The post Goldmund Telos 590 Nextgen II Integrated Amplifier appeared first on The Absolute Sound.

Original Resource is Articles – The Absolute Sound

iFi iPhono 3 Black Label and Chord Electronics Huei Phonostages

In any vinyl-based audio chain, the phonostage is one of the most important components. It takes the teeny, tiny signal from the cartridge and boosts it enough for the preamp and the amp to make sweet music. It’s an extremely sensitive component, doing multiple, insanely important jobs, and I’m picky about my phonostage. Thus, I was very excited to receive two new compact black boxes to play around with, the iFi iPhono 3 Black Label ($999) and the Chord Electronics Huei ($1495).

The iFi iPhono 3 is a long, relatively thin and compact rectangle, with small dipswitches on the bottom. There is no power switch—it remains on at all times. Little green lights glow to let me know it is working. The input connections are at one end of the rectangle, and the outputs at the other. It isn’t the sort of thing I’d keep out on a desk. I love a big shiny silver box, but sometimes it’s nice to declutter. 

The Chord Electronics Huei is also very compact, and it is also black, but it prominently features four glowing lights bumped up along the front with a translucent plastic bit on the top that shows off the guts. While small, the Huei is definitely meant to be shown off. There is a small power switch on the Huei’s back, along with the inputs and outputs, but otherwise it is fairly simple.

Despite their small sizes, both phonostages are incredibly versatile. That is the first thing I look for in a phonostage, especially in this price range—most folks spending $999 or $1499 probably need the ability to run some low-output mc cartridges. Since carts come in all shapes and sizes, most phonostages have multiple loading options to maximize their compatibility. If you only plan on using an mm cartridge or a high-output mc, then great, congratulations, you’re a fully self-actualized human being, who knows exactly what you want forever and will never change, and I’m jealous. But for the rest of us, flexibility is an asset in itself—part of the joy of high-end audio is trying a wide range of equipment, and both of these phonostages will allow for a ton of variation.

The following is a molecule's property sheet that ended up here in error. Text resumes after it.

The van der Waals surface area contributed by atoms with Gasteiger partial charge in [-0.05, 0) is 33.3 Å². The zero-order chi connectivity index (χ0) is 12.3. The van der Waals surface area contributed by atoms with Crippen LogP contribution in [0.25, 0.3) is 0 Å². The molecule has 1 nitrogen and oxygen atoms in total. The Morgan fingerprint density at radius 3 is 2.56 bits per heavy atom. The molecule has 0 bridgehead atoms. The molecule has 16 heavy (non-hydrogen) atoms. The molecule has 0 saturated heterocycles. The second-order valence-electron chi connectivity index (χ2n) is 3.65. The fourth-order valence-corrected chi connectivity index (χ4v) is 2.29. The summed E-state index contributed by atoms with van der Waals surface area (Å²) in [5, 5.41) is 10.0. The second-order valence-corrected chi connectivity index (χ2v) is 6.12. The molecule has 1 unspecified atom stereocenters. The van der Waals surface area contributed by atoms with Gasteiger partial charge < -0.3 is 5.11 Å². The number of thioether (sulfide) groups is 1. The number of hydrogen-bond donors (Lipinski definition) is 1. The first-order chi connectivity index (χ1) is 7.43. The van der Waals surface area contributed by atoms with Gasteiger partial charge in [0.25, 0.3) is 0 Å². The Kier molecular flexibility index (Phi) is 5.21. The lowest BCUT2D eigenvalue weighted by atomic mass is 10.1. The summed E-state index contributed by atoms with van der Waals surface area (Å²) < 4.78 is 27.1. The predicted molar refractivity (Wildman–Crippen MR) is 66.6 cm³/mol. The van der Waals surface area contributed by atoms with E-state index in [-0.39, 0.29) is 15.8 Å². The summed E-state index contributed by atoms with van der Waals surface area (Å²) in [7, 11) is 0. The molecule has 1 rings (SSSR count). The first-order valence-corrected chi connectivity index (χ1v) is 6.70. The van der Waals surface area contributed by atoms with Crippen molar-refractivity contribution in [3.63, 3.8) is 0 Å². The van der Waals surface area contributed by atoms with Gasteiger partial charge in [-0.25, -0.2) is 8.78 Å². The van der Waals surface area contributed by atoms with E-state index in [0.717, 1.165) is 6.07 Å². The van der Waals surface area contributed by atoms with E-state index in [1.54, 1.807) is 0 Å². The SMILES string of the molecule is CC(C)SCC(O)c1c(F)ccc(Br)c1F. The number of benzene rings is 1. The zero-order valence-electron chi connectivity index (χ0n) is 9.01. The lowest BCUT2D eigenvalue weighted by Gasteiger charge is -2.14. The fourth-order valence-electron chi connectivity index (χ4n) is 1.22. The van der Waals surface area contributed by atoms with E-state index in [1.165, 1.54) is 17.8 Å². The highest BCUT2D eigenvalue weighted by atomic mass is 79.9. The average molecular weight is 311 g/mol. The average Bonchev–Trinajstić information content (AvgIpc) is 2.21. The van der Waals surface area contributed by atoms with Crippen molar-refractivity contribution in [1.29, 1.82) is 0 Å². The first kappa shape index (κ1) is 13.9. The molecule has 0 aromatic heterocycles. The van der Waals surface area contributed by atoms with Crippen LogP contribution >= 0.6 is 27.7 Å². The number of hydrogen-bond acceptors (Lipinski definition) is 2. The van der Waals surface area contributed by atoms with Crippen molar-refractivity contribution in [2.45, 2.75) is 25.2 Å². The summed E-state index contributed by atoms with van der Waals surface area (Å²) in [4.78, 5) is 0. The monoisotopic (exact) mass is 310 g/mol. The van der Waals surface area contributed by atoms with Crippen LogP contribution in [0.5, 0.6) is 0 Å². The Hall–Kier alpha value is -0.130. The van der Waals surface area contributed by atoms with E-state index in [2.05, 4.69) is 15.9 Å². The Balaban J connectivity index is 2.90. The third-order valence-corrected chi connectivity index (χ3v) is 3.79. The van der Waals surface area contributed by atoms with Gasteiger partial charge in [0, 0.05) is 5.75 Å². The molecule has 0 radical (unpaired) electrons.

Setup was relatively easy, once I understood how the two different phonostages changed their load settings. Starting with the iFi iPhono 3 Black Label, I attached the RCA cables, then plugged it into mains with the iPower X, which was an upgraded power supply and came standard. Easy enough—but next was the slightly complicated part. The bottom of the iPhono is filled with little baby switches and a ton of options. Fortunately, iFi had a super handy online calculator that essentially did all the work after I input my cartridge specs. The iPhono featured loading options from 22 ohms on up to 47k ohms, with six stops between, and either 36, 48, 60, or 72dB of gain. For my Zu DL-103, I chose 60dB of gain with a load of 330 ohms. The online calculator showed me the dipswitch layout and made executing it totally brainless, which is sort of necessary for me, although there is also a physical chart for anyone without access to the website.

Next up, I plugged in the Chord Electronics Huei, fired it up, and took a moment to marvel at the pretty lights. I’m a simple man and I like shiny things. However, the lights did more than make me happy—they were also buttons that changed the settings. Each color corresponded to a different load, and switching between them was as easy as tapping and watching the colors change. A nice, glossy chart explained how it all worked, and I settled on purple for the load, which was 320 ohms, and blue for the gain, which was 60dB. The Huei included a bunch of different gain steps—from 49dB on up to 70dB, with six total stops in between for the mc section, and 21dB on up to 42dB with six stops for the mm section. The impedance can be adjusted from 100 ohms up to 3.7k ohms for mc’s, and is a strict 47k ohms for mm’s. The Chord Electronics also included XLR outputs, which changed the gain slightly, allowing for up to 76dB max with an mc, and 48dB max with an mm. Overall, the Huei was the easier of the two to get set up, and had slightly more loading options—but neither was particularly difficult to use, and both were extremely versatile.